Weight Loss Surgery Enhances Women’s Sexual Function: The Truth Behind Hormones And Your Weight
Many people undergo weight loss surgery as a way to treat morbid obesity and the many conditions related to carrying too many pounds.
Many people undergo weight loss surgery as a way to treat morbid obesity and the many conditions related to carrying too many pounds. Now, a new study conducted by researchers at University of Pennsylvania finds that bariatric surgery also enhances sexual function for many women. Upon further examination, they also found the women had boosted levels of reproductive hormones following the surgery.
“The massive weight losses typically seen following bariatric surgery are associated with significant improvements in quality of life,” David Sarwer, Ph.D., professor of Psychology in Psychiatry and Surgery, stated in a press release. “This is one of the first studies to show that women also experience improvements in their sexual functioning and satisfaction, as well as significant improvements in their reproductive hormones.”
Sexual Consequences of Weight Loss
Approximately 200,000 individuals in the U.S. have weight loss surgery each year, according to the American Society for Metabolic & Bariatric Surgery (ASMBS). On average, most will lose, for good, a total of between 25 and 35 percent of their initial body weight, and they will do so in the first two years following the selected procedure. Afterwards, many see health improvements in the areas of obesity-related conditions including type 2 diabetes, hypertension, high cholesterol, non-alcoholic fatty liver disease, and obstructive sleep apnea.
Studies have found that more than half of the women looking into bariatric surgery cite sexual dysfunction as part of their motivation. “For many people, sex is an important part of quality of life,” Sarwer stated in a press release. A new study, funded in part by the National Institutes of Health’s Longitudinal Assessment of Bariatric Surgery, investigated sexual function outcomes for women who underwent bariatric surgery. To understand the actual effects on women’s sexual function, researchers followed 106 women: 85 who chose gastric bypass and 21 who chose gastric banding procedures. Pre-surgery, the women had an average body mass index (BMI) — total body fat based on measurements of height and weight — of 44.5; a BMI between 18.5 and 24.9 is considered normal. Two years following surgery, these women had lost an average of 33.5 percent of their original weight.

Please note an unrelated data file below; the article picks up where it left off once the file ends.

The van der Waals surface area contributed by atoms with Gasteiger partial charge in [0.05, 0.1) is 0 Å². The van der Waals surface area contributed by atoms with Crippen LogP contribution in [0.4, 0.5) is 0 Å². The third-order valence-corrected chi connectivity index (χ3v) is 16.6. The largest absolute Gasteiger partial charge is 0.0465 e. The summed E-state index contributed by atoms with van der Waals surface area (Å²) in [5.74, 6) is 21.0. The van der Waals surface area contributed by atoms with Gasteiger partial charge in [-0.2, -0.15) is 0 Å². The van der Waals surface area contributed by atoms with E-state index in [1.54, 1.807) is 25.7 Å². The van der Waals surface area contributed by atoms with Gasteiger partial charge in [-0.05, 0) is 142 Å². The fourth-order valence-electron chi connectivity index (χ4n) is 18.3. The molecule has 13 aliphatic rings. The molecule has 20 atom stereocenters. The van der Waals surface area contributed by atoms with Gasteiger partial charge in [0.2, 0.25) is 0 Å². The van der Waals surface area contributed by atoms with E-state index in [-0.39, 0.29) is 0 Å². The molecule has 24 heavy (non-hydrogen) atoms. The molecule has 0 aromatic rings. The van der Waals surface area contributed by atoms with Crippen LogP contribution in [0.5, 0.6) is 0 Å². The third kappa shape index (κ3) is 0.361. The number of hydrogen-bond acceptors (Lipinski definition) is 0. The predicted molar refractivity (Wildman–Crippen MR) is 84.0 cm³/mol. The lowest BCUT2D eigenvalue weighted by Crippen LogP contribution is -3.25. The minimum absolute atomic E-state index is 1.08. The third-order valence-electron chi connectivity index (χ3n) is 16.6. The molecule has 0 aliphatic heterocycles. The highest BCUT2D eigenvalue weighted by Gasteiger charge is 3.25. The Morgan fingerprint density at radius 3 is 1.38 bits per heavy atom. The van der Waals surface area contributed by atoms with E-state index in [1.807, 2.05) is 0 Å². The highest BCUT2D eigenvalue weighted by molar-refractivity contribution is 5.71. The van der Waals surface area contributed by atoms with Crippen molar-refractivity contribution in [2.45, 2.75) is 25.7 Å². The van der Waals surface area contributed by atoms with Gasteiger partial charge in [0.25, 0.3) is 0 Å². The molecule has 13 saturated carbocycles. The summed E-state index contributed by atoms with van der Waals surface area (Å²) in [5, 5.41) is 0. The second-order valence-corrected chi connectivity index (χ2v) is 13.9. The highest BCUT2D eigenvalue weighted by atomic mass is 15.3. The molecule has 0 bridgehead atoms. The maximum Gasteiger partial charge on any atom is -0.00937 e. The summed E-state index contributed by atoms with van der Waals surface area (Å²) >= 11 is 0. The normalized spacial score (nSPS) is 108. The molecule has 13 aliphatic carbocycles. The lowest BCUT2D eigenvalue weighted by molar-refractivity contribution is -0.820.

Not only did the women report huge amounts of weight loss, they also reported considerable improvement in their quality of life as well as their sexual function. In particular, they remarked on boosted levels of desire, arousal, lubrication, and overall satisfaction. Those women who reported the poorest quality of sexual function prior to surgery saw the most dramatic improvements one year later. Comparing the levels of their reproductive hormones to pre-surgery measurements, the researchers found dramatic improvements.
The women “experienced statistically significant improvements in total testosterone, estradiol, follicle-stimulating hormone, luteinizing hormone, and sex hormone–binding globulin levels one year after bariatric surgery,” wrote the authors. Considering a decrease in hormones often leads to weight gain and loss of sexual appetite, this inverse relationship may provide opportunities for more extensive exploration how these factors work together.
Hormones and Weight
For many women, the decrease in reproductive hormones that accompanies menopause signals not only an increase in weight but also a loss in sexual function in many cases. According to the North American Menopause Society, about one-third of U.S. women report low sexual desire or interest, with higher rates among midlife women (ages 45 to 64) than among both older and younger women.
A recent national survey that assessed sexual behavior in France substantiates the link between BMI and sexual function. In the 2010 study, the French researchers found that obese women were only half as likely as normal weight women to consider sexuality “important for their ‘personal life balance.’” Although the divergence in attitude was not as significant for overweight women, the overall results of the study showed “a significant trend towards lesser importance of sex for personal life balance with increasing BMI.” Because the new University of Pennsylvania study of bariatric surgery revealed how weight loss directly impacted hormones, this relationship warrants further study.
Sources: Sarwer DB, Spitzer JC, Wadden TA, et al. Changes in Sexual Functioning and Sex Hormone Levels in Women Following Bariatric Surgery. JAMA Surgery.2013.
Bajos N, Wellings K, Laborde C, Moreau C. Sexuality and obesity, a gender perspective: results from French national random probability survey of sexual behaviours. British Medical Journal. 2010.
(photo: Angie Garrett, CC-BY-2.0)